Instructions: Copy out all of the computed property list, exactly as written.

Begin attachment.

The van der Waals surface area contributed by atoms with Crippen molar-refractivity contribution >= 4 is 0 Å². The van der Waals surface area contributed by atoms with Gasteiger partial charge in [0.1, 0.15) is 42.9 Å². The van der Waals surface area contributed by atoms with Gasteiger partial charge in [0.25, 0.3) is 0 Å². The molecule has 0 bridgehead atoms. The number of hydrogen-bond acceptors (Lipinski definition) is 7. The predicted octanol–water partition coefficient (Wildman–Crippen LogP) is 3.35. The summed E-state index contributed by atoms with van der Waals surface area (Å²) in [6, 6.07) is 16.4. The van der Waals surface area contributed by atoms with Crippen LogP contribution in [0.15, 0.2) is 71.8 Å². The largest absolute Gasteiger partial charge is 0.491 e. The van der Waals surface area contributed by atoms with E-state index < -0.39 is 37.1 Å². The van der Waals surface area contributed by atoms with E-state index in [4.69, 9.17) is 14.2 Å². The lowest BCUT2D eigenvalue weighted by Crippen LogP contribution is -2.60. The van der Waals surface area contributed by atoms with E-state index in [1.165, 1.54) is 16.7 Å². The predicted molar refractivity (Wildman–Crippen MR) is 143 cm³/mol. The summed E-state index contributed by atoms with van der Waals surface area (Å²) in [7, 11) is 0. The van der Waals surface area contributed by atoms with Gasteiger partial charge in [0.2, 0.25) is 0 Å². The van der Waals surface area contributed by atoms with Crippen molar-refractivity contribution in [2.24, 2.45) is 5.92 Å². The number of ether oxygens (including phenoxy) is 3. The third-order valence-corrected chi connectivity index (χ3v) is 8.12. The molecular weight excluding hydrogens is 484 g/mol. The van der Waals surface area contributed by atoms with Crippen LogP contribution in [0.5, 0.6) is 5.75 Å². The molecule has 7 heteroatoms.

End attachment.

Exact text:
The van der Waals surface area contributed by atoms with Crippen molar-refractivity contribution >= 4 is 0 Å². The van der Waals surface area contributed by atoms with Gasteiger partial charge in [0.1, 0.15) is 42.9 Å². The van der Waals surface area contributed by atoms with Gasteiger partial charge in [0.25, 0.3) is 0 Å². The molecule has 0 bridgehead atoms. The number of hydrogen-bond acceptors (Lipinski definition) is 7. The predicted octanol–water partition coefficient (Wildman–Crippen LogP) is 3.35. The summed E-state index contributed by atoms with van der Waals surface area (Å²) in [6, 6.07) is 16.4. The van der Waals surface area contributed by atoms with Crippen LogP contribution in [0.15, 0.2) is 71.8 Å². The largest absolute Gasteiger partial charge is 0.491 e. The van der Waals surface area contributed by atoms with E-state index < -0.39 is 37.1 Å². The van der Waals surface area contributed by atoms with E-state index in [4.69, 9.17) is 14.2 Å². The lowest BCUT2D eigenvalue weighted by Crippen LogP contribution is -2.60. The van der Waals surface area contributed by atoms with E-state index in [1.165, 1.54) is 16.7 Å². The predicted molar refractivity (Wildman–Crippen MR) is 143 cm³/mol. The summed E-state index contributed by atoms with van der Waals surface area (Å²) in [7, 11) is 0. The van der Waals surface area contributed by atoms with Gasteiger partial charge in [0.2, 0.25) is 0 Å². The van der Waals surface area contributed by atoms with Crippen molar-refractivity contribution in [2.24, 2.45) is 5.92 Å². The number of ether oxygens (including phenoxy) is 3. The third-order valence-corrected chi connectivity index (χ3v) is 8.12. The molecular weight excluding hydrogens is 484 g/mol. The van der Waals surface area contributed by atoms with Crippen LogP contribution in [0.5, 0.6) is 5.75 Å². The molecule has 7 heteroatoms.